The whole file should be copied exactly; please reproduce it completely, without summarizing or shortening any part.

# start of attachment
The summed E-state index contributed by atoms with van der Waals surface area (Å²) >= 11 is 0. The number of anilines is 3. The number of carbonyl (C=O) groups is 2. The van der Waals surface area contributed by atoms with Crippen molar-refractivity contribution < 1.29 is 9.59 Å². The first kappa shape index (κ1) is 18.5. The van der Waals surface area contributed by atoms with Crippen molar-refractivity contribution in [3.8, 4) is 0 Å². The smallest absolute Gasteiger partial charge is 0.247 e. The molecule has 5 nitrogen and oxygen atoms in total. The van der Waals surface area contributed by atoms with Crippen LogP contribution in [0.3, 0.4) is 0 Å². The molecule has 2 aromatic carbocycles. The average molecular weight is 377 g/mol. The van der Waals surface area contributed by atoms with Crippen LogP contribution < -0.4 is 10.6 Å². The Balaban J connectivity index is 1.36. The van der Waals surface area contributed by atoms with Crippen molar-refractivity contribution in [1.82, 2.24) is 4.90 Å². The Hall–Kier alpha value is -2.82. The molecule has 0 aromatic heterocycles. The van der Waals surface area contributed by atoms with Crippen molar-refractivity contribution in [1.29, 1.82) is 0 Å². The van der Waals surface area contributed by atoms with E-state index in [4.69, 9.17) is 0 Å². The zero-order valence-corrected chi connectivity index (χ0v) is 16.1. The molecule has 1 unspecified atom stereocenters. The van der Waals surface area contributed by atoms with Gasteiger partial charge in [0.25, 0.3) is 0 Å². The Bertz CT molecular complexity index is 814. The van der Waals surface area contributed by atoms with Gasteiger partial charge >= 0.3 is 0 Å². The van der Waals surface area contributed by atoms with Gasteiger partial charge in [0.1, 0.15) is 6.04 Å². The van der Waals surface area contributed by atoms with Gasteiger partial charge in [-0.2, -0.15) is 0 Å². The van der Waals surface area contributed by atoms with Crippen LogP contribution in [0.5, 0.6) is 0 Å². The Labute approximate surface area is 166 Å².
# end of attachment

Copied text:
The summed E-state index contributed by atoms with van der Waals surface area (Å²) >= 11 is 0. The number of anilines is 3. The number of carbonyl (C=O) groups is 2. The van der Waals surface area contributed by atoms with Crippen molar-refractivity contribution < 1.29 is 9.59 Å². The first kappa shape index (κ1) is 18.5. The van der Waals surface area contributed by atoms with Crippen molar-refractivity contribution in [3.8, 4) is 0 Å². The smallest absolute Gasteiger partial charge is 0.247 e. The molecule has 5 nitrogen and oxygen atoms in total. The van der Waals surface area contributed by atoms with Crippen LogP contribution in [0.3, 0.4) is 0 Å². The molecule has 2 aromatic carbocycles. The average molecular weight is 377 g/mol. The van der Waals surface area contributed by atoms with Crippen LogP contribution < -0.4 is 10.6 Å². The Balaban J connectivity index is 1.36. The van der Waals surface area contributed by atoms with Crippen molar-refractivity contribution in [1.82, 2.24) is 4.90 Å². The Hall–Kier alpha value is -2.82. The molecule has 0 aromatic heterocycles. The van der Waals surface area contributed by atoms with Crippen molar-refractivity contribution in [1.29, 1.82) is 0 Å². The van der Waals surface area contributed by atoms with E-state index in [4.69, 9.17) is 0 Å². The zero-order valence-corrected chi connectivity index (χ0v) is 16.1. The molecule has 1 unspecified atom stereocenters. The van der Waals surface area contributed by atoms with Gasteiger partial charge in [0.25, 0.3) is 0 Å². The Bertz CT molecular complexity index is 814. The van der Waals surface area contributed by atoms with Gasteiger partial charge >= 0.3 is 0 Å². The van der Waals surface area contributed by atoms with Gasteiger partial charge in [0.1, 0.15) is 6.04 Å². The van der Waals surface area contributed by atoms with Gasteiger partial charge in [-0.2, -0.15) is 0 Å². The van der Waals surface area contributed by atoms with Crippen LogP contribution in [0.5, 0.6) is 0 Å². The Labute approximate surface area is 166 Å².